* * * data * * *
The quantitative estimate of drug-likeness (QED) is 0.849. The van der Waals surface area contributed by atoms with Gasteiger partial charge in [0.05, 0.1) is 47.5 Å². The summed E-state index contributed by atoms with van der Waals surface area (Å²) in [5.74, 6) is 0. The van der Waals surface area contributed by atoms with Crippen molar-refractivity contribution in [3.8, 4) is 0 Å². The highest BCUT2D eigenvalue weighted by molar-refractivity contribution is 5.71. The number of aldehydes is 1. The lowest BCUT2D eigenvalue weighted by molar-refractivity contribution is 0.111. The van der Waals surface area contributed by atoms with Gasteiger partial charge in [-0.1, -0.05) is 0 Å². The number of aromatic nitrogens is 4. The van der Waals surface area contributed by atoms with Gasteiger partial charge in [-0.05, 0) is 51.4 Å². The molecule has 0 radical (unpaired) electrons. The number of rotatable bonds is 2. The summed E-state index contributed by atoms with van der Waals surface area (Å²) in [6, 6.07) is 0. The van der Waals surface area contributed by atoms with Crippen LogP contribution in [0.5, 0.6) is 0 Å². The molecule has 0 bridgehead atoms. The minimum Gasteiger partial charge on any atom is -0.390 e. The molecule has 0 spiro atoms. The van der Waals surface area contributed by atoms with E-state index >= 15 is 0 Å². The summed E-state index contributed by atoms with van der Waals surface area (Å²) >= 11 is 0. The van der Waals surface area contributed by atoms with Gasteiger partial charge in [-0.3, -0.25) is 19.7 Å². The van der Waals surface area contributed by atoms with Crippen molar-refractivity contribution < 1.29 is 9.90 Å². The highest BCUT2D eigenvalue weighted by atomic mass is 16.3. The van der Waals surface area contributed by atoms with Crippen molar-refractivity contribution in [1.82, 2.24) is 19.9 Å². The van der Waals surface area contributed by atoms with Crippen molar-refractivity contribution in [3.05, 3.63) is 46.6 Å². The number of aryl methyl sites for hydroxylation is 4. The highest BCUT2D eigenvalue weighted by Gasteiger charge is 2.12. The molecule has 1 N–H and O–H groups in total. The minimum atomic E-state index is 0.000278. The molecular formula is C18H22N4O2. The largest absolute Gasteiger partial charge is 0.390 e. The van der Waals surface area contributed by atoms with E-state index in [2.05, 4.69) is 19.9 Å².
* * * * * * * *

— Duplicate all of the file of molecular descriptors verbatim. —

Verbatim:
The quantitative estimate of drug-likeness (QED) is 0.849. The van der Waals surface area contributed by atoms with Gasteiger partial charge in [0.05, 0.1) is 47.5 Å². The summed E-state index contributed by atoms with van der Waals surface area (Å²) in [5.74, 6) is 0. The van der Waals surface area contributed by atoms with Crippen molar-refractivity contribution in [3.8, 4) is 0 Å². The highest BCUT2D eigenvalue weighted by molar-refractivity contribution is 5.71. The number of aldehydes is 1. The lowest BCUT2D eigenvalue weighted by molar-refractivity contribution is 0.111. The van der Waals surface area contributed by atoms with Gasteiger partial charge in [-0.1, -0.05) is 0 Å². The number of aromatic nitrogens is 4. The van der Waals surface area contributed by atoms with Gasteiger partial charge in [-0.05, 0) is 51.4 Å². The molecule has 0 radical (unpaired) electrons. The number of rotatable bonds is 2. The summed E-state index contributed by atoms with van der Waals surface area (Å²) in [6, 6.07) is 0. The van der Waals surface area contributed by atoms with Crippen LogP contribution in [0.5, 0.6) is 0 Å². The molecule has 0 bridgehead atoms. The minimum Gasteiger partial charge on any atom is -0.390 e. The molecule has 0 spiro atoms. The van der Waals surface area contributed by atoms with E-state index >= 15 is 0 Å². The summed E-state index contributed by atoms with van der Waals surface area (Å²) >= 11 is 0. The van der Waals surface area contributed by atoms with Gasteiger partial charge in [-0.3, -0.25) is 19.7 Å². The van der Waals surface area contributed by atoms with Crippen molar-refractivity contribution < 1.29 is 9.90 Å². The highest BCUT2D eigenvalue weighted by atomic mass is 16.3. The van der Waals surface area contributed by atoms with Crippen molar-refractivity contribution in [1.82, 2.24) is 19.9 Å². The van der Waals surface area contributed by atoms with Crippen molar-refractivity contribution in [3.05, 3.63) is 46.6 Å². The number of aryl methyl sites for hydroxylation is 4. The highest BCUT2D eigenvalue weighted by Gasteiger charge is 2.12. The molecule has 1 N–H and O–H groups in total. The minimum atomic E-state index is 0.000278. The molecular formula is C18H22N4O2. The largest absolute Gasteiger partial charge is 0.390 e. The van der Waals surface area contributed by atoms with E-state index in [2.05, 4.69) is 19.9 Å².